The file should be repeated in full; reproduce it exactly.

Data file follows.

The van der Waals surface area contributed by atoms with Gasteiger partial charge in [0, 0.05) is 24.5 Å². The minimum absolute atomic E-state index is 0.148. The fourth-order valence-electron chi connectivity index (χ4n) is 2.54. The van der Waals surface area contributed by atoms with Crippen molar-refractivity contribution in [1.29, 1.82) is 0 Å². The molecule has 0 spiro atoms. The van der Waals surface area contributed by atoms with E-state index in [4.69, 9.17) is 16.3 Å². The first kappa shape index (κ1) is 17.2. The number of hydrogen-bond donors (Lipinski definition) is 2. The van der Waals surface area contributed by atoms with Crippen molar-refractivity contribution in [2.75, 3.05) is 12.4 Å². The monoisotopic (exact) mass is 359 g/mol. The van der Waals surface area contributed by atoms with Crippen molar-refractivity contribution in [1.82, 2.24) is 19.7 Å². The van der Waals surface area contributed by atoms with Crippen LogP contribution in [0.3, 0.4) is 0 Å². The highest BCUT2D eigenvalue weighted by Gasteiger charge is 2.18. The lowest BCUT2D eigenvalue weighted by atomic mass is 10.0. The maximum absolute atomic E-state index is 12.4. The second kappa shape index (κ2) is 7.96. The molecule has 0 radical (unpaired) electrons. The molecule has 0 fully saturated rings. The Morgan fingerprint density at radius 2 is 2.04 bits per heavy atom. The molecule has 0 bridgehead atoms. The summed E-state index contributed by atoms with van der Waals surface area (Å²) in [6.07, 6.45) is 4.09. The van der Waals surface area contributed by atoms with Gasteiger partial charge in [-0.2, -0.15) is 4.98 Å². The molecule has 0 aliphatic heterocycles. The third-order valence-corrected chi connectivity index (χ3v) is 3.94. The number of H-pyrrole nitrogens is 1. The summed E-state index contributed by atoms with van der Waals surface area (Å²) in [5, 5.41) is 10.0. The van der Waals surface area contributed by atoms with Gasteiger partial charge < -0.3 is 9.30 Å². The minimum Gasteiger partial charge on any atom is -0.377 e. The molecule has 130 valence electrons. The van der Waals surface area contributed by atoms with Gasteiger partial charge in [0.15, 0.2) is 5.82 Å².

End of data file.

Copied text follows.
The van der Waals surface area contributed by atoms with Gasteiger partial charge in [0, 0.05) is 24.5 Å². The minimum absolute atomic E-state index is 0.148. The fourth-order valence-electron chi connectivity index (χ4n) is 2.54. The van der Waals surface area contributed by atoms with Crippen molar-refractivity contribution in [1.29, 1.82) is 0 Å². The molecule has 0 spiro atoms. The van der Waals surface area contributed by atoms with E-state index in [4.69, 9.17) is 16.3 Å². The first kappa shape index (κ1) is 17.2. The number of hydrogen-bond donors (Lipinski definition) is 2. The van der Waals surface area contributed by atoms with Crippen molar-refractivity contribution in [2.75, 3.05) is 12.4 Å². The monoisotopic (exact) mass is 359 g/mol. The van der Waals surface area contributed by atoms with Crippen molar-refractivity contribution in [1.82, 2.24) is 19.7 Å². The van der Waals surface area contributed by atoms with Crippen LogP contribution in [0.3, 0.4) is 0 Å². The highest BCUT2D eigenvalue weighted by Gasteiger charge is 2.18. The lowest BCUT2D eigenvalue weighted by atomic mass is 10.0. The maximum absolute atomic E-state index is 12.4. The second kappa shape index (κ2) is 7.96. The molecule has 0 radical (unpaired) electrons. The molecule has 0 fully saturated rings. The Morgan fingerprint density at radius 2 is 2.04 bits per heavy atom. The molecule has 0 bridgehead atoms. The summed E-state index contributed by atoms with van der Waals surface area (Å²) in [6.07, 6.45) is 4.09. The van der Waals surface area contributed by atoms with Gasteiger partial charge in [-0.2, -0.15) is 4.98 Å². The molecule has 0 aliphatic heterocycles. The third-order valence-corrected chi connectivity index (χ3v) is 3.94. The number of H-pyrrole nitrogens is 1. The summed E-state index contributed by atoms with van der Waals surface area (Å²) in [5, 5.41) is 10.0. The van der Waals surface area contributed by atoms with Gasteiger partial charge < -0.3 is 9.30 Å². The minimum Gasteiger partial charge on any atom is -0.377 e. The molecule has 130 valence electrons. The van der Waals surface area contributed by atoms with Gasteiger partial charge in [0.15, 0.2) is 5.82 Å².